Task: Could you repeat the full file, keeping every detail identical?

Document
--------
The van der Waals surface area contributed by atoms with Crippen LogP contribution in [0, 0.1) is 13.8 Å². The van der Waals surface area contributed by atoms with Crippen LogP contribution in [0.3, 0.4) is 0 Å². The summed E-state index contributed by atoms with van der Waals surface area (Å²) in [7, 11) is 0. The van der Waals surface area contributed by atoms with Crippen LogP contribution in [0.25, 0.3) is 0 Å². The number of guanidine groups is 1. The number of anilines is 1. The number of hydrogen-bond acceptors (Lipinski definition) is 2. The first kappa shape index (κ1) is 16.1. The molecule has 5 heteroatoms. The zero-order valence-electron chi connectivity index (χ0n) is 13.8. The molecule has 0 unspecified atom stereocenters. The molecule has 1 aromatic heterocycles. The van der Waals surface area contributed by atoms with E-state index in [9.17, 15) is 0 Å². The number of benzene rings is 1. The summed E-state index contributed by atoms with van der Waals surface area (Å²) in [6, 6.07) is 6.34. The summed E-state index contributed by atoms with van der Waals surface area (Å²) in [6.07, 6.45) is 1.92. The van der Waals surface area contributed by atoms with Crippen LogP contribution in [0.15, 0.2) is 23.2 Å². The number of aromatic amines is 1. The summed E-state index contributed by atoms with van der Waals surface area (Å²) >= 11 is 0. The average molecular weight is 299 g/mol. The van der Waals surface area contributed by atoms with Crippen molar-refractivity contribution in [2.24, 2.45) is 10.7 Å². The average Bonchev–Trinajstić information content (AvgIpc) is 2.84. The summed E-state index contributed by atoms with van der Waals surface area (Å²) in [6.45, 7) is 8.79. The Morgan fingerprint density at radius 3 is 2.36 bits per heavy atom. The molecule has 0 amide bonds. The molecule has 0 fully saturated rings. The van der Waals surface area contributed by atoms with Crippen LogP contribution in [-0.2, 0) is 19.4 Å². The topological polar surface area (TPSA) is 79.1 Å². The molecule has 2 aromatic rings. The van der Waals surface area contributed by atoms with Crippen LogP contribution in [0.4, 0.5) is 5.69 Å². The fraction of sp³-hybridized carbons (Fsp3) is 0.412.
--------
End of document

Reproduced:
The van der Waals surface area contributed by atoms with Crippen LogP contribution in [0, 0.1) is 13.8 Å². The van der Waals surface area contributed by atoms with Crippen LogP contribution in [0.3, 0.4) is 0 Å². The summed E-state index contributed by atoms with van der Waals surface area (Å²) in [7, 11) is 0. The van der Waals surface area contributed by atoms with Crippen LogP contribution in [0.25, 0.3) is 0 Å². The number of guanidine groups is 1. The number of anilines is 1. The number of hydrogen-bond acceptors (Lipinski definition) is 2. The first kappa shape index (κ1) is 16.1. The molecule has 5 heteroatoms. The zero-order valence-electron chi connectivity index (χ0n) is 13.8. The molecule has 0 unspecified atom stereocenters. The molecule has 1 aromatic heterocycles. The van der Waals surface area contributed by atoms with E-state index in [9.17, 15) is 0 Å². The number of benzene rings is 1. The summed E-state index contributed by atoms with van der Waals surface area (Å²) in [6, 6.07) is 6.34. The summed E-state index contributed by atoms with van der Waals surface area (Å²) in [6.07, 6.45) is 1.92. The van der Waals surface area contributed by atoms with Crippen LogP contribution in [0.15, 0.2) is 23.2 Å². The number of aromatic amines is 1. The summed E-state index contributed by atoms with van der Waals surface area (Å²) >= 11 is 0. The average molecular weight is 299 g/mol. The van der Waals surface area contributed by atoms with Crippen molar-refractivity contribution in [2.24, 2.45) is 10.7 Å². The average Bonchev–Trinajstić information content (AvgIpc) is 2.84. The summed E-state index contributed by atoms with van der Waals surface area (Å²) in [6.45, 7) is 8.79. The Morgan fingerprint density at radius 3 is 2.36 bits per heavy atom. The molecule has 0 amide bonds. The molecule has 0 fully saturated rings. The van der Waals surface area contributed by atoms with Crippen LogP contribution in [-0.2, 0) is 19.4 Å². The topological polar surface area (TPSA) is 79.1 Å². The molecule has 2 aromatic rings. The van der Waals surface area contributed by atoms with Crippen LogP contribution in [0.4, 0.5) is 5.69 Å². The fraction of sp³-hybridized carbons (Fsp3) is 0.412.